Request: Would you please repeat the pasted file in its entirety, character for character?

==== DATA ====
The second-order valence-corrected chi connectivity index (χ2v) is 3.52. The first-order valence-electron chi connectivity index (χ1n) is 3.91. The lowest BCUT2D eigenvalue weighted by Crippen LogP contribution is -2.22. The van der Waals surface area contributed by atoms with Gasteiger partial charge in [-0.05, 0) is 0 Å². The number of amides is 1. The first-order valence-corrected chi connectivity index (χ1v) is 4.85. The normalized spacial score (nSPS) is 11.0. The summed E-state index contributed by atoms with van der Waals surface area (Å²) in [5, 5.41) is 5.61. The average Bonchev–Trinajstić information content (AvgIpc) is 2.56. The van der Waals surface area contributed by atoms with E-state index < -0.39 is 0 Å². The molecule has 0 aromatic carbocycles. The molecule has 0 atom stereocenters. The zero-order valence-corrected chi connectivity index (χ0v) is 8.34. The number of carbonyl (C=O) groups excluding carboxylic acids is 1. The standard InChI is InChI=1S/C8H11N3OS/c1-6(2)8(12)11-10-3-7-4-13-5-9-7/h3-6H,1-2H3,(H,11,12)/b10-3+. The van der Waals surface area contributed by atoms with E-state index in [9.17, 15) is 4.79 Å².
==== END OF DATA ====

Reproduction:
The second-order valence-corrected chi connectivity index (χ2v) is 3.52. The first-order valence-electron chi connectivity index (χ1n) is 3.91. The lowest BCUT2D eigenvalue weighted by Crippen LogP contribution is -2.22. The van der Waals surface area contributed by atoms with Gasteiger partial charge in [-0.05, 0) is 0 Å². The number of amides is 1. The first-order valence-corrected chi connectivity index (χ1v) is 4.85. The normalized spacial score (nSPS) is 11.0. The summed E-state index contributed by atoms with van der Waals surface area (Å²) in [5, 5.41) is 5.61. The average Bonchev–Trinajstić information content (AvgIpc) is 2.56. The van der Waals surface area contributed by atoms with E-state index < -0.39 is 0 Å². The molecule has 0 aromatic carbocycles. The molecule has 0 atom stereocenters. The zero-order valence-corrected chi connectivity index (χ0v) is 8.34. The number of carbonyl (C=O) groups excluding carboxylic acids is 1. The standard InChI is InChI=1S/C8H11N3OS/c1-6(2)8(12)11-10-3-7-4-13-5-9-7/h3-6H,1-2H3,(H,11,12)/b10-3+. The van der Waals surface area contributed by atoms with E-state index in [9.17, 15) is 4.79 Å².